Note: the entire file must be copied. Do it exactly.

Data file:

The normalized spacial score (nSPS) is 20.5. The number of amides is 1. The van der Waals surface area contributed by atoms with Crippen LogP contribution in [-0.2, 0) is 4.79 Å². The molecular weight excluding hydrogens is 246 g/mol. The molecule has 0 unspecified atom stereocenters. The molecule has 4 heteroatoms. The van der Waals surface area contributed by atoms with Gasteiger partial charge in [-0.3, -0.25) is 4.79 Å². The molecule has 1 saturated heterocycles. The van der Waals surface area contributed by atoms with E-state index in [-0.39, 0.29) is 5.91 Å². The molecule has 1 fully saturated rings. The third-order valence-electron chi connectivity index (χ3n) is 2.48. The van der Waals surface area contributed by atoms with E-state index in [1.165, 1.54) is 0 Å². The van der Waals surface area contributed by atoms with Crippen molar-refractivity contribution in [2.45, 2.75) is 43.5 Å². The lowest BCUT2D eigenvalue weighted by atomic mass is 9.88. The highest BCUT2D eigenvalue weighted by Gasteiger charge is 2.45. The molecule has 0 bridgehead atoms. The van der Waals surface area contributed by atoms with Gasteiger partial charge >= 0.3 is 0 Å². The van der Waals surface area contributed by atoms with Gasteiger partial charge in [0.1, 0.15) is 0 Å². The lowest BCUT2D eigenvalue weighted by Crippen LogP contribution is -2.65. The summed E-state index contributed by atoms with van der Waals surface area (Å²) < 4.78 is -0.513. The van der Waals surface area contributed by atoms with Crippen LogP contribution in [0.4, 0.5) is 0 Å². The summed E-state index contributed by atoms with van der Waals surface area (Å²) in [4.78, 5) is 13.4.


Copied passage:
The normalized spacial score (nSPS) is 20.5. The number of amides is 1. The van der Waals surface area contributed by atoms with Crippen LogP contribution in [-0.2, 0) is 4.79 Å². The molecular weight excluding hydrogens is 246 g/mol. The molecule has 0 unspecified atom stereocenters. The molecule has 4 heteroatoms. The van der Waals surface area contributed by atoms with Gasteiger partial charge in [-0.3, -0.25) is 4.79 Å². The molecule has 1 saturated heterocycles. The van der Waals surface area contributed by atoms with E-state index in [-0.39, 0.29) is 5.91 Å². The molecule has 1 fully saturated rings. The third-order valence-electron chi connectivity index (χ3n) is 2.48. The van der Waals surface area contributed by atoms with E-state index in [1.165, 1.54) is 0 Å². The van der Waals surface area contributed by atoms with Crippen molar-refractivity contribution in [2.45, 2.75) is 43.5 Å². The lowest BCUT2D eigenvalue weighted by atomic mass is 9.88. The highest BCUT2D eigenvalue weighted by Gasteiger charge is 2.45. The molecule has 0 bridgehead atoms. The van der Waals surface area contributed by atoms with Gasteiger partial charge >= 0.3 is 0 Å². The van der Waals surface area contributed by atoms with Gasteiger partial charge in [0.1, 0.15) is 0 Å². The lowest BCUT2D eigenvalue weighted by Crippen LogP contribution is -2.65. The summed E-state index contributed by atoms with van der Waals surface area (Å²) < 4.78 is -0.513. The van der Waals surface area contributed by atoms with Crippen LogP contribution in [0.4, 0.5) is 0 Å². The summed E-state index contributed by atoms with van der Waals surface area (Å²) in [4.78, 5) is 13.4.